If you live in a favela or have friends who do, you know about violence wreaked in them by drug traffickers, milicianos and police. Today, given an upcoming crackdown on crime by formal and informal security agents — though this position has significant support in many favelas — there is worry about the changing climate in Brazilian cities.
In a recent article, Americas Quarterly editor Brian Winter, who for some years has closely followed Jair Bolsonaro (including exclusive interviews) predicts that “upcoming months will bring an onslaught of death.” He notes this is the PSL candidate’s top priority, i.e. “relaxing laws and rules for security forces, allowing them to shoot first and ask questions later (to an even greater extent than today, considering police already kill 5,000 people per year). The goal is to intimidate or kill drug dealers, thieves and other criminals – and thus reverse the inexorable rise in crime since democracy returned to Brazil in 1985.”
Brazilian society, says Winter, “is in the mood to pound some heads”, though most public safety specialists warn of failure since “Brazilian society has changed since the 1980s and … militarization of security has spectacularly failed in places like Mexico and Central America – and in Rio de Janeiro since February of this year.”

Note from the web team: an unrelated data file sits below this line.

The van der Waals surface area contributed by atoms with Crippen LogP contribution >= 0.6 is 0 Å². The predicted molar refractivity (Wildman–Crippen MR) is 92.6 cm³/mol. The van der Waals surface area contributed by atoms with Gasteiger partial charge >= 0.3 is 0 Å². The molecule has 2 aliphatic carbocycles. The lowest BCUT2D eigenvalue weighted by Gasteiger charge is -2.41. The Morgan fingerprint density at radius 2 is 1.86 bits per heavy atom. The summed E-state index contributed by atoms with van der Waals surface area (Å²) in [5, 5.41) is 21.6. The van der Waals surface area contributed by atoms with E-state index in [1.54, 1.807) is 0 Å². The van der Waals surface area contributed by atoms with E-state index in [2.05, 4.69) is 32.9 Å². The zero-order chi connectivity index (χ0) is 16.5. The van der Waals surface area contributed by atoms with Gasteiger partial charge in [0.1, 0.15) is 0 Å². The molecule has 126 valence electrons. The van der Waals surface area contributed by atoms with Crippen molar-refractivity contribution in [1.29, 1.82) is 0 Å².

Instead of “pounding heads”, specialists say, crime reduction depends on sophisticated measures such as better training, equipping, paying, controlling and managing police forces; effectively using intelligence and information; integrating the judiciary and penitentiaries as actors in public safety policy and increasing the role of federal government in controlling and funding this key area of national life.
Just as Bolsonaro promises to do, a president leading such an approach would be meeting Brazilian society’s central demand to be able to peacefully live and move about the country.
With a less sophisticated public safety policy, Winter claims, the human price will be high. Inocents will die and be tortured. Milicianos, he says, will take advantage of the situation to settle accounts and intimidate enemies. We’ll see more murder cases such as city councilwoman Marielle’s.
Opponents of Jair Bolsonaro’s PSL, women, journalists, non-whites and non-heterosexuals, already report violent attacks over and above pre-first-round times. Jair Bolsonaro, himself a victim, says he cannot control his supporters. The Mapa da Violência site is receiving and publishing such reports.
Even before the Bolsonaro wave, constitutionally protected human rights were not a given in Rio de Janeiro. Last night, Morro dos Prazeres favela residents held a protest to defend the young William Preciliano, said to be wrongfully arrested two months ago. Such arrests in the favela have occurred twice before.
During the protest, this blogger asked human rights defenders present about strategies for what promises to be a new PSL era. Some, awaiting second-round results, doubt that Rio will actually come to be governed by the ideology of Bolsonaro’s party. Others trust the continued power of denouncing illegalities.
Of course government institutions and NGOs working in this area won’t give up on defending society’s weakest members. Even if the PSL dominates the state legislature as of 2019, we did see the election of five black women to it. Along with colleagues, they’re likely to defend the rights of those suffering the collateral damage of the expected hardline public safety policy. The press, which began covering informal urban territories in a more complete fashion starting in 2008, with pacification, will also play an important role in the clashes and teeth-gnashing that await us.